Reid [née Sturch], Elisabeth Jesser
Elisabeth Jesser Reid (1789–1866)
Reid [née Sturch], Elisabeth Jesser (1789–1866), slavery abolitionist and founder of Bedford College, London, was born on 25 December 1789 in London, the second of two daughters of William Sturch (1753–1838), a wealthy Unitarian ironmonger, and his wife, Elisabeth (1759/60–1841). In 1821 Elisabeth the daughter married John Reid (1776–1822), physician, from a nonconformist family in Leicester; he died thirteen months later, on 2 July 1822. Mrs Reid used her independent income to practise warm-hearted benevolence and was soon well known for her ardent altruism, supporting, for example, a scheme of Harriet Martineau to enable poor people in the Lake District to buy their own houses. She befriended many American abolitionists, including, during the General Anti-Slavery Convention in London in 1840, American women delegates, such as Lucretia Mott, who were denied the floor of the convention. In 1853 Mrs Reid gave hospitality to Harriet Beecher Stowe, who had come to England to speak about slavery at private gatherings of women, and in 1860 she shared her home with Sarah Parker Remond, the first black woman to undertake a public lecture tour in Britain on the slavery question, who later studied at Bedford College.
Elisabeth Reid, together with her friends Anna Jameson, Julia Smith (aunt of Florence Nightingale and Barbara Leigh Smith Bodichon), and Harriet Martineau, form ‘the missing link’ in the history of the self-emancipation of Englishwomen between Mary Wollstonecraft and the Langham Place circle of the late 1850s. A college for women had been Mrs Reid's dream from childhood, and in 1849 she put up the money to found Bedford College, London, hoping for hundreds of applications but in fact receiving at first only a few dozen, including those of her own friends. The college was founded as a radical, even visionary institution, being intended to widen women's culture and thus their whole lives, rather than merely provide vocational training for future governesses. Unlike its contemporary, Queen's College, Bedford later became part of the University of London, and among its first outstanding students were Barbara Bodichon and George Eliot.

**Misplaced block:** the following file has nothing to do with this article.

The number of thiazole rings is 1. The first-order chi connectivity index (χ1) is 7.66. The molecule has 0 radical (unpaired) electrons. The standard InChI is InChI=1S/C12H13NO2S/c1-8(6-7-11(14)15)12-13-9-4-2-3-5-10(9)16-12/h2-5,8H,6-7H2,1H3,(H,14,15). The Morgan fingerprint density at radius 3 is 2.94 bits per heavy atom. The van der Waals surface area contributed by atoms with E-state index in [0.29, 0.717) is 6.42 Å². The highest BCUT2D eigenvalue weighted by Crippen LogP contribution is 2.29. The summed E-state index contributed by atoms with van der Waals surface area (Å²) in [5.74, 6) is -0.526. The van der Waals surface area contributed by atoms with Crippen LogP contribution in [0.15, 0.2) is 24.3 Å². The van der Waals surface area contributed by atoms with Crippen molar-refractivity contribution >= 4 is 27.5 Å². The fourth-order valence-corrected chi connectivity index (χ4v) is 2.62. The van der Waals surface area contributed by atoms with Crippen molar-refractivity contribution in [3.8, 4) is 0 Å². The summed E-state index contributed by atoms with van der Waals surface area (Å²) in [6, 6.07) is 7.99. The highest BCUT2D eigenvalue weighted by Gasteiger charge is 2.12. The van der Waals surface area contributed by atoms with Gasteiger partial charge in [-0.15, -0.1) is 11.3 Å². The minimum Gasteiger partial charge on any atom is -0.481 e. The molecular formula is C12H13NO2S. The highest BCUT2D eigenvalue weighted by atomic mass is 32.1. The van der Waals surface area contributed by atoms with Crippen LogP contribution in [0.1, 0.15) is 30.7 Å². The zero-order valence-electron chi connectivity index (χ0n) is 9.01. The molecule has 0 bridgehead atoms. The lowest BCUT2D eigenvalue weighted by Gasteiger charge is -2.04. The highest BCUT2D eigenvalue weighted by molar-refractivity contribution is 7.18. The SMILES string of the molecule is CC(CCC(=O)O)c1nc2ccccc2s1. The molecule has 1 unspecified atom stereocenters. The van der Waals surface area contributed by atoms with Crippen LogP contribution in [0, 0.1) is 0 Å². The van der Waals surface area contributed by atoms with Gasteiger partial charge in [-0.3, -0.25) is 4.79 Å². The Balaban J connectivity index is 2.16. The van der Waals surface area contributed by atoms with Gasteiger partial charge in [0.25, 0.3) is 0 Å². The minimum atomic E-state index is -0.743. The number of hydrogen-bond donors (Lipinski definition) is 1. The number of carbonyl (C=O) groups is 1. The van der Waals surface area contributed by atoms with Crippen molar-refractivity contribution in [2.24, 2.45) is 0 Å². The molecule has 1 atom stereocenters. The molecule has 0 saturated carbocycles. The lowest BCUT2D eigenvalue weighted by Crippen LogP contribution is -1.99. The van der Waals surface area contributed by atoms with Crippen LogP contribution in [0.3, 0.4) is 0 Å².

One of the college's most innovatory features was the composition of its governing body, which, at Mrs Reid's insistence, included three Lady Visitors—the first time that any British institution had women sharing officially in its direction. Mrs Reid's religion was the love of humanity and she found it hard that the first women's college should win so very little understanding or support at its outset, especially from men. Even her lifelong friend, Henry Crabb Robinson, thought she carried 'radicalism to a romantic excess' and had 'bigoted opinions about female education', but Julia Smith said of her: 'Her failures are better than other people's successes' (Smith to Robinson, 20 June 1844; Tuke, 17). She played a vital, pioneering role in opening higher education to British women. She died on 30 March 1866 at her home, 21 York Terrace, Regent's Park, London. She had no children.
- Diary, reminiscences, and correspondence of Henry Crabb Robinson, ed. T. Sadler, 3 vols. (1869)
- E. J. Morley, The life and times of Henry Crabb Robinson (1935)
- M. J. Tuke, A history of Bedford College for Women, 1849–1937 (1939)
- L. Billington and R. Billington, ‘A burning zeal for righteousness: women in the British anti-slavery movement, 1820–1860’, Equal or different: women's politics, 1800–1914, ed. J. Rendall (1987), 82–111
- Royal Holloway College, Egham, Surrey, personal and family corresp.
- photograph, repro. in Tuke, History of Bedford College, frontispiece [see illus.]
- photographs, Royal Holloway College, Egham, Surrey, Bedford New College archives; repro. in L. Bentley, Educating women: a pictorial history of Bedford College, University of London, 1849–1985 (1991), facing pp. 4 and 9
Wealth at Death
under £25,000: probate, 14 May 1866, CGPLA Eng. & Wales